After a project looking at my predecessors as Precentors of Limerick was postponed last month due to the pandemic limits on public events, I thought it might still be interesting to look at past precentors in a number of blog postings.
Last week, I recalled some previous precentors who had been accused of ‘dissolute living’ or being a ‘notorious fornicator’ (Awly O Lonysigh), or who were killed in battle (Thomas Purcell). There were those who became bishops or archbishops: Denis O’Dea (Ossory), Richard Purcell (Ferns) and John Long (Armagh).
There was the tragic story too of Robert Grave, who became Bishop of Ferns while remaining Precentor of Limerick, but – only weeks after his consecration – drowned with all his family in Dublin Bay as they made their way by sea to their new home in Wexford (read more HERE).
In the 17th century, two members of the Gough family were also appointed Precentors of Limerick. In all, three brothers in this family were priests in the Church of Ireland and two were priests in the Church of England, and the Rathkeale branch of the family was the ancestral line of one of Ireland’s most famous generals.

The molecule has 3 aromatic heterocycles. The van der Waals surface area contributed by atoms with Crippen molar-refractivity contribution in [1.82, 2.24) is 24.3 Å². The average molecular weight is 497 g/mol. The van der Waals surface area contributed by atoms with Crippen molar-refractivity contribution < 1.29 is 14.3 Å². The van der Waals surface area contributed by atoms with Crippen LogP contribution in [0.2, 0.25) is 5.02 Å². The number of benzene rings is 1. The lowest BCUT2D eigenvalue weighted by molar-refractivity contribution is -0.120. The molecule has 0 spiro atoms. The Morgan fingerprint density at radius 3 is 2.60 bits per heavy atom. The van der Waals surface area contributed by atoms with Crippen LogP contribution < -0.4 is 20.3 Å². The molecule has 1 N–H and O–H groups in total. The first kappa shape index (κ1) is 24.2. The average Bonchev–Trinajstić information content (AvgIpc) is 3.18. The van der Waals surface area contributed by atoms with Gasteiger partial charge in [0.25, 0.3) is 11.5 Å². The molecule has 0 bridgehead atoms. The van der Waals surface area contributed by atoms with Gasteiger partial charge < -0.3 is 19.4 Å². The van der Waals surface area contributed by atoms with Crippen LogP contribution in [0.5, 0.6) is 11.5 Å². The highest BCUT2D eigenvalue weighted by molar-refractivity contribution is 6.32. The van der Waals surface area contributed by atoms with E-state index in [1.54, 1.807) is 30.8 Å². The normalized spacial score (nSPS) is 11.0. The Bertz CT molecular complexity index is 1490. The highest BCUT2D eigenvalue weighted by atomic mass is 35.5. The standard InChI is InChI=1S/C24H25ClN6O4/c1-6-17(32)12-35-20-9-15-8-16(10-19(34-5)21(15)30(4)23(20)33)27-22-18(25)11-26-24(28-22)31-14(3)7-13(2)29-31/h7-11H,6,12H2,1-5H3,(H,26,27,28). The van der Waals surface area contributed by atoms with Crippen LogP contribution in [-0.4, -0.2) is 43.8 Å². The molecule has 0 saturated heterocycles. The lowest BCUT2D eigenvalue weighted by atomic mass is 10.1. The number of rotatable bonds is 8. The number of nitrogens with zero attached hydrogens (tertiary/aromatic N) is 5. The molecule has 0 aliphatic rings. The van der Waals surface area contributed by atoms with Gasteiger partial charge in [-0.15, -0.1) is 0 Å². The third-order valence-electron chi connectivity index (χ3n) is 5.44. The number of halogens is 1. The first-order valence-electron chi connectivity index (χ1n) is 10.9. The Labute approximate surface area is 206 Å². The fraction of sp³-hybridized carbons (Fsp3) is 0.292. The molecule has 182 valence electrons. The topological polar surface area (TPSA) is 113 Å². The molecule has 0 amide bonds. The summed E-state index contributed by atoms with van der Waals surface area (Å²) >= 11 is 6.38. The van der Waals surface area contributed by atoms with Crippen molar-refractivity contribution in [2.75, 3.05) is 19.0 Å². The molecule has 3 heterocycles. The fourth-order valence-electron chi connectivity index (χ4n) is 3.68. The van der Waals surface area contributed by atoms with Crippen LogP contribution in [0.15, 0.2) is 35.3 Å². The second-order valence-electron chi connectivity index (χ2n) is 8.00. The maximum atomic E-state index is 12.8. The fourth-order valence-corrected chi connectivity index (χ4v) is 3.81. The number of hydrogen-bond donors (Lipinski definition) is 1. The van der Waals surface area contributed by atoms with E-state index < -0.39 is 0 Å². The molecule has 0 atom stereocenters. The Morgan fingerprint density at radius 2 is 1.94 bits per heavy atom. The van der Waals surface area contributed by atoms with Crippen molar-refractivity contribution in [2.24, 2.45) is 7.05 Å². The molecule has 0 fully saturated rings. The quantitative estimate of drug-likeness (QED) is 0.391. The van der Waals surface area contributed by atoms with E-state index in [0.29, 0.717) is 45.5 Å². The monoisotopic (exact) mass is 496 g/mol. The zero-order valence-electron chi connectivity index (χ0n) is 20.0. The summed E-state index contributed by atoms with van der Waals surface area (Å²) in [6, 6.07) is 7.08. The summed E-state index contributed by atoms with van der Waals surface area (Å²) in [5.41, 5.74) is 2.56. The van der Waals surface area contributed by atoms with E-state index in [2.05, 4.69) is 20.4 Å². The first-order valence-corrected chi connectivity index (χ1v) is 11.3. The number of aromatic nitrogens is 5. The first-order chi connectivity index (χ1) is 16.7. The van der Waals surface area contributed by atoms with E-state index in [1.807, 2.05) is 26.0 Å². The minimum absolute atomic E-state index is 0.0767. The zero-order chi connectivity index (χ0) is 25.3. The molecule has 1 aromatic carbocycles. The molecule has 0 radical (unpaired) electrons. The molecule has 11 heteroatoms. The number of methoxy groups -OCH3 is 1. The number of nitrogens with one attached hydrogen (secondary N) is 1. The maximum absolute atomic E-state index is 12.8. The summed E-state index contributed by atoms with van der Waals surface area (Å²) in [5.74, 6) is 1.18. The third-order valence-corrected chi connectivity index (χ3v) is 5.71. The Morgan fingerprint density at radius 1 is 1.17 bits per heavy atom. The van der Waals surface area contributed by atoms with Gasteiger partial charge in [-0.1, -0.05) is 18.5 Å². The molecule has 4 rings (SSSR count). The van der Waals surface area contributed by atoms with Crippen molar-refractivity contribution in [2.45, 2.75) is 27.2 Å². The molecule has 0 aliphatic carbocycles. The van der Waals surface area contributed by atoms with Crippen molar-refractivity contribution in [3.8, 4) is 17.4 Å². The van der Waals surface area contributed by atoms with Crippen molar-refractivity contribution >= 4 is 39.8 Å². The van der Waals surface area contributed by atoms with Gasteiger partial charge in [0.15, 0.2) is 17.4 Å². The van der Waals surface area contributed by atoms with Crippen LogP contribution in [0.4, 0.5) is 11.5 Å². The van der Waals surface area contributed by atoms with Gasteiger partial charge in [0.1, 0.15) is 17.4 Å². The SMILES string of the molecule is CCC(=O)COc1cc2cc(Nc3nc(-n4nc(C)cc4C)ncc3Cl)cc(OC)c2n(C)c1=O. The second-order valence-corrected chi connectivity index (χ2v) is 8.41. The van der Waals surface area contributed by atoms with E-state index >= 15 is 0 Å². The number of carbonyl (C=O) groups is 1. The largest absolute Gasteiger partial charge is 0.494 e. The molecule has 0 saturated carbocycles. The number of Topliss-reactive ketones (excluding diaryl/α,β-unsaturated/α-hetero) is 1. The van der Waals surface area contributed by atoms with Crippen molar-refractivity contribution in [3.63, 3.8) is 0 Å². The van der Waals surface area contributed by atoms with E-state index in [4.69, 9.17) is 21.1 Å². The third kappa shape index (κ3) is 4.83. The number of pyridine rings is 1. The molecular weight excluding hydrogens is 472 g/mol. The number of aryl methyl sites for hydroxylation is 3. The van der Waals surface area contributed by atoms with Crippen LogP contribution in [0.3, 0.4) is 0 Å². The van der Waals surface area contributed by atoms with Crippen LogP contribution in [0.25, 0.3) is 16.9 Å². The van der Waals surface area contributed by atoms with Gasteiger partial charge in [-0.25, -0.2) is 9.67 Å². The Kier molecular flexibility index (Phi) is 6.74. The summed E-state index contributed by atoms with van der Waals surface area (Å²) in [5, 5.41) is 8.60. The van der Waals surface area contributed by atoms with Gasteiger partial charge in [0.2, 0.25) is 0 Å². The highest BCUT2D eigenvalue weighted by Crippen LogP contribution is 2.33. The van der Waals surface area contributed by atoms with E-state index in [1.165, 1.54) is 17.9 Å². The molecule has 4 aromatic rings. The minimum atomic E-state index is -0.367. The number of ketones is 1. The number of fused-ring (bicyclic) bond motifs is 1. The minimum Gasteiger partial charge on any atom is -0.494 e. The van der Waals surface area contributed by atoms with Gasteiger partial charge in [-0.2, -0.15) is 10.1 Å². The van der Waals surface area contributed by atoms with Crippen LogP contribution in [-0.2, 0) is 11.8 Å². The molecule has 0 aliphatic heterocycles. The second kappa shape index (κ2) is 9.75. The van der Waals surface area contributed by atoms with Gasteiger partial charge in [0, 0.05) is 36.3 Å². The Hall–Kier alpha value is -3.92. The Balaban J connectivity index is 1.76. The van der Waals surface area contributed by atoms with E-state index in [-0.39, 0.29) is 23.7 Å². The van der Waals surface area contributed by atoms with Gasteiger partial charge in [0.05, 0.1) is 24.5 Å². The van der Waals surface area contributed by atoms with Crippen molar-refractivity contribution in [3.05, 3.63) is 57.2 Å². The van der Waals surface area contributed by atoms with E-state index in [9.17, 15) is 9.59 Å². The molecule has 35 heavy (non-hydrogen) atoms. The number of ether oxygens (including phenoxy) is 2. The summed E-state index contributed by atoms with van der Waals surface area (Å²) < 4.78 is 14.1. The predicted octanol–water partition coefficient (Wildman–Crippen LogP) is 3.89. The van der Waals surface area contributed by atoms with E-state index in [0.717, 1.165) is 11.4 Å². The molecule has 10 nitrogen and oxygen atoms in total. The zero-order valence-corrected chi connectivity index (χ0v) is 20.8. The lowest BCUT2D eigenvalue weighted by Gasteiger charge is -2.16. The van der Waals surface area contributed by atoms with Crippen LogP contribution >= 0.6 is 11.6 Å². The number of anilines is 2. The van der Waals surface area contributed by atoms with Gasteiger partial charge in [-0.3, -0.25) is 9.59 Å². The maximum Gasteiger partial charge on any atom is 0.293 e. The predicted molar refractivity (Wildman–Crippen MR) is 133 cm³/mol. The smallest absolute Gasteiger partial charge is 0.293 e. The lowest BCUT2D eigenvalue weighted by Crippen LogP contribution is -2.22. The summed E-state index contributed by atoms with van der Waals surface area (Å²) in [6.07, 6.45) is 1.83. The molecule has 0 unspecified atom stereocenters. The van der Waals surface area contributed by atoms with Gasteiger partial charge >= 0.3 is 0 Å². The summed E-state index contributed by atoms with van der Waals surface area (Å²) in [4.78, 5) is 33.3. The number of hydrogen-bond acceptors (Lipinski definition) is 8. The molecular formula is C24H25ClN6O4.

The Gough family was descended from John Gough (ca 1525-ca 1562), who lived in Wiltshire in the mid-16th century. His son, the Revd Hugh Gough (ca 1562-1635), was the Rector of All Cannings, near Devizes, Wiltshire, in the Diocese of Salisbury, and was the father of at least seven sons, including five sons who were ordained as Anglican priests.
Two of these sons – the Revd Edward Gough and the Revd John Gough – remained in England and became vicars of parishes in Dorset and Hampshire. But three sons – Robert, Francis and Hugh – moved to Co Limerick, and these brothers helped each other to acquire prominent positions in the diocese.
The eldest of the three Gough brothers to move from Wiltshire to Limerick was the Venerable Robert Gough (1584-1641). He was educated at Baliol College, Oxford (BA 1606), and was ordained deacon in 1608 and priest in 1608. He was appointed Precentor of Limerick in 1614, and was appointed Archdeacon of Ardfert in 1628 by his younger brother, Bishop Francis Gough.
Robert Gough remained Precentor of Limerick and Archdeacon of Ardfert until he died in 1641.